The SEC also asserts Garvy relied on unreliable price information supplied by Defendants. SEC's Motion, [ECF No. 847], at 2, 4-5, 12-13; SEC's Reply, [ECF No. 866], at 1, 4. As pointed out above, even if Garvy accepted such information from Defendants, this alone would not necessarily justify the exclusion of his opinion. The SEC contends the price information from Defendants that Garvy supposedly relied upon was inaccurate with respect to one security. The SEC notes Garvy listed in his report the price of USA Technologies, Inc. (“USAT”) as $2.16, but E*Trade reported a closing price of $2.11 on December 31, 2008. [ECF No. 849-13]. What the SEC does not say, however, is that the pricing information provided by Aegis Capital (“Aegis”) reported $2.16 as the price of USAT on December 31, 2008. [ECF No. 849-7], at 4. The SEC has not argued the data provided by Aegis is unreliable. That means the SEC has not shown conclusively that Garvy used inaccurate pricing information to value the Mercury Fund's holdings in USAT. Again, while this may be fodder for cross-examination, it does not justify disqualification.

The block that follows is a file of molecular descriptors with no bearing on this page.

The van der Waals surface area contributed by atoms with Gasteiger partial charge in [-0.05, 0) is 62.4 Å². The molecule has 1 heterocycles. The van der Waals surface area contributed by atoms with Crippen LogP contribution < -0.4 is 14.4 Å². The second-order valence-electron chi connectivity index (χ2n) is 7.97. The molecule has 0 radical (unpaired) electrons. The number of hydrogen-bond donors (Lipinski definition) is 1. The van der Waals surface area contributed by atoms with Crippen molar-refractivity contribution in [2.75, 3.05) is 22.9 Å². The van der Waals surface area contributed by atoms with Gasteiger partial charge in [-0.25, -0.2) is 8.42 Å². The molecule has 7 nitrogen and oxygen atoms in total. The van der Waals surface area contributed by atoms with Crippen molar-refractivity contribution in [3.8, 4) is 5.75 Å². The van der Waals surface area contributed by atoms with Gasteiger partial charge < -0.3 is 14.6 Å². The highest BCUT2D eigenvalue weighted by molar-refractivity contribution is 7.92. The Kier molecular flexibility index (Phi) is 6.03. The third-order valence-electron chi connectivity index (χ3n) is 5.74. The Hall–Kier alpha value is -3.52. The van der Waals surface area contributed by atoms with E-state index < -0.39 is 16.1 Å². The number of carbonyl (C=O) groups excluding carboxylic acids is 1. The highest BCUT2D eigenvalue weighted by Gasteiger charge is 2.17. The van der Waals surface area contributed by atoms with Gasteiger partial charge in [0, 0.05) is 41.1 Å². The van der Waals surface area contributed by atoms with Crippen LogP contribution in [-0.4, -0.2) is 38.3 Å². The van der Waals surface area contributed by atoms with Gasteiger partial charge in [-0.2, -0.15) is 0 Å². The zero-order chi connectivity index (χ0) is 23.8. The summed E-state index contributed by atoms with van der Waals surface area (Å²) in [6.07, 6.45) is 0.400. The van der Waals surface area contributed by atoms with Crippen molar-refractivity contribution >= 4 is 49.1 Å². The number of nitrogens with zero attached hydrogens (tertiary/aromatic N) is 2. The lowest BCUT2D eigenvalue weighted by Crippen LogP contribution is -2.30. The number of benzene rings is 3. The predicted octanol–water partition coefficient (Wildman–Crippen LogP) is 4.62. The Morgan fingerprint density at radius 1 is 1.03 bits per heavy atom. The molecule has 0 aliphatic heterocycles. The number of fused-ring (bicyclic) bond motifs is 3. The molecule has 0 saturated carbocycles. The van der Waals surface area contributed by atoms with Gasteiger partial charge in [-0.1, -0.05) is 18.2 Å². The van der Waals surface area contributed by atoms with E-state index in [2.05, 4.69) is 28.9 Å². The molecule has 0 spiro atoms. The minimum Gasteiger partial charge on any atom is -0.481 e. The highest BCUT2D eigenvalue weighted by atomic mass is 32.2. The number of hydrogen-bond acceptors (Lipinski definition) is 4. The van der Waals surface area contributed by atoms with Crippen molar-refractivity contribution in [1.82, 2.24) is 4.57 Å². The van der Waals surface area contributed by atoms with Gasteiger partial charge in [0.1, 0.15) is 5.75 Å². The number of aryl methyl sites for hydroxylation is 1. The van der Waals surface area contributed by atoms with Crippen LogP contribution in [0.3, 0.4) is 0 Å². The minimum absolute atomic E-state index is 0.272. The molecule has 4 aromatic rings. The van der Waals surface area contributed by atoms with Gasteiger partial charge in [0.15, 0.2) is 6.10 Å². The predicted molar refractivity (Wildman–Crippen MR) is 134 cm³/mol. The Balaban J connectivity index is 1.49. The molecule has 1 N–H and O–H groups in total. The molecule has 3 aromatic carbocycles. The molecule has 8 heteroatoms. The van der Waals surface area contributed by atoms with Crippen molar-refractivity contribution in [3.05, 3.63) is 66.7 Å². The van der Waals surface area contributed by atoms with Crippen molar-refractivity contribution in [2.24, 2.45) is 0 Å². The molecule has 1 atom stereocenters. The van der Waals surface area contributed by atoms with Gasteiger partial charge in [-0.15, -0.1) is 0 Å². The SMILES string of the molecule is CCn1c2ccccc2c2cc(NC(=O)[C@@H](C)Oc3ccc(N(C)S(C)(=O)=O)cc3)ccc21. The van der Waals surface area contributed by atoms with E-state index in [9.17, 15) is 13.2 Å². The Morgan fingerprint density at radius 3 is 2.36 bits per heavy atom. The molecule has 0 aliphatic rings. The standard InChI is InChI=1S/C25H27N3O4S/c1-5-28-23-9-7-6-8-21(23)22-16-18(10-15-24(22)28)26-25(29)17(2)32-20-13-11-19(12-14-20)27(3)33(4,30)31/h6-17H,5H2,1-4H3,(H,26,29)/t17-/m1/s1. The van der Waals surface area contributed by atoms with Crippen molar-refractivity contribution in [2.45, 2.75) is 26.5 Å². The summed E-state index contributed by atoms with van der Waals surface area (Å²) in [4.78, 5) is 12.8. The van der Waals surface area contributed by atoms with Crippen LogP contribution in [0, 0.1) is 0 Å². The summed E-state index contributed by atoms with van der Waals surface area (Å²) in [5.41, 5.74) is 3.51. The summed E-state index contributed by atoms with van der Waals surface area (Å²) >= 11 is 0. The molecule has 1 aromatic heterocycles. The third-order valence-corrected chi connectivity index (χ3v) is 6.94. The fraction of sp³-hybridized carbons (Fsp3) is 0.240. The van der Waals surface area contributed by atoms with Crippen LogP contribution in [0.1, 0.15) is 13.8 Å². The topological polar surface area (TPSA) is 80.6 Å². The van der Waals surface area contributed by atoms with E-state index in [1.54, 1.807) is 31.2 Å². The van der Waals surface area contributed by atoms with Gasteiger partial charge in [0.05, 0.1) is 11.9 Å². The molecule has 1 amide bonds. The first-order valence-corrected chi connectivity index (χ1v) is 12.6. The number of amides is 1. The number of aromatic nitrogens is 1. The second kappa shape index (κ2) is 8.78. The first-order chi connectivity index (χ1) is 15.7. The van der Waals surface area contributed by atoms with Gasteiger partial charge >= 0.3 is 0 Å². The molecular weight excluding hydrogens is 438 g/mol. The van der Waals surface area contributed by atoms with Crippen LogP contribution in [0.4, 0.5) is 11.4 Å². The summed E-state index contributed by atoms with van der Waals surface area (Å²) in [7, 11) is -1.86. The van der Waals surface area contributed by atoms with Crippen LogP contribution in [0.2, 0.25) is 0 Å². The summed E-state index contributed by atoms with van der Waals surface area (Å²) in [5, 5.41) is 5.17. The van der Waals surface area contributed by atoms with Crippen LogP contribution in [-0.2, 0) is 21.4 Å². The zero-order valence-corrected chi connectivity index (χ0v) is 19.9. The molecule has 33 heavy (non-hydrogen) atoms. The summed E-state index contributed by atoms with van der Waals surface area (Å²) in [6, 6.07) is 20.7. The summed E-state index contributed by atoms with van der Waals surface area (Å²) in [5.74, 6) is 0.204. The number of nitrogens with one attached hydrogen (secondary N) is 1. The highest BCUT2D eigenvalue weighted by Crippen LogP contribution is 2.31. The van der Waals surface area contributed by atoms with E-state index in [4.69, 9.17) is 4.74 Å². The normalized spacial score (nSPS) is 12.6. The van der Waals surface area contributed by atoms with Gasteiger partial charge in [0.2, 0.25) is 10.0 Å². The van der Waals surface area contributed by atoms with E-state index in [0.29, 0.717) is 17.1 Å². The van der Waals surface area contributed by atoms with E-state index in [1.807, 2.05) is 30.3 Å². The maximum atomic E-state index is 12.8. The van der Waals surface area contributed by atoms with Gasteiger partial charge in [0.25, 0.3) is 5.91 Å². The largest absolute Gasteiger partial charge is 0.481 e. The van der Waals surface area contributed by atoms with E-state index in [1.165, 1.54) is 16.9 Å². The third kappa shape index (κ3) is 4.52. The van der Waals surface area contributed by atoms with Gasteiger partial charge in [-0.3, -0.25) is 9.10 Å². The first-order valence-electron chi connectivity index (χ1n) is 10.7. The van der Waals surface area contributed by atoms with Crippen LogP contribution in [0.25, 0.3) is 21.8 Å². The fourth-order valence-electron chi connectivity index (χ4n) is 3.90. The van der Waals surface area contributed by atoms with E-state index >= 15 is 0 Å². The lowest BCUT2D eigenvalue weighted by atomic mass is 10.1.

The SEC also says Garvy's pricing information was internally inconsistent. The SEC notes Garvy used a price of $0.16 for one security in Andover Medical, Inc. (“ADOV”) and $0.35 for another security in that same company. Garvy's Report, [ECF No. 849-1], at 27. Defendants say in response that the two securities are different, the former is a debenture and the latter is a warrant. Id. As such, Defendants say, Garvy used the market price for the debenture and the warrant exercise price for the warrant. The SEC does not respond in its reply brief to this explanation. The other supposed inconsistency identified by the SEC has to do with securities in Long E, Inc. (“LOGE”). Again, though, Garvy used different prices for two different types of securities in LOGE, a debenture and a warrant. Defendants offer the same explanation and the SEC again does not respond. Therefore, the Court is not convinced Garvy relied on inconsistent pricing data. Once again, fertile areas for cross-examination do not disqualify Garvy at the courthouse door.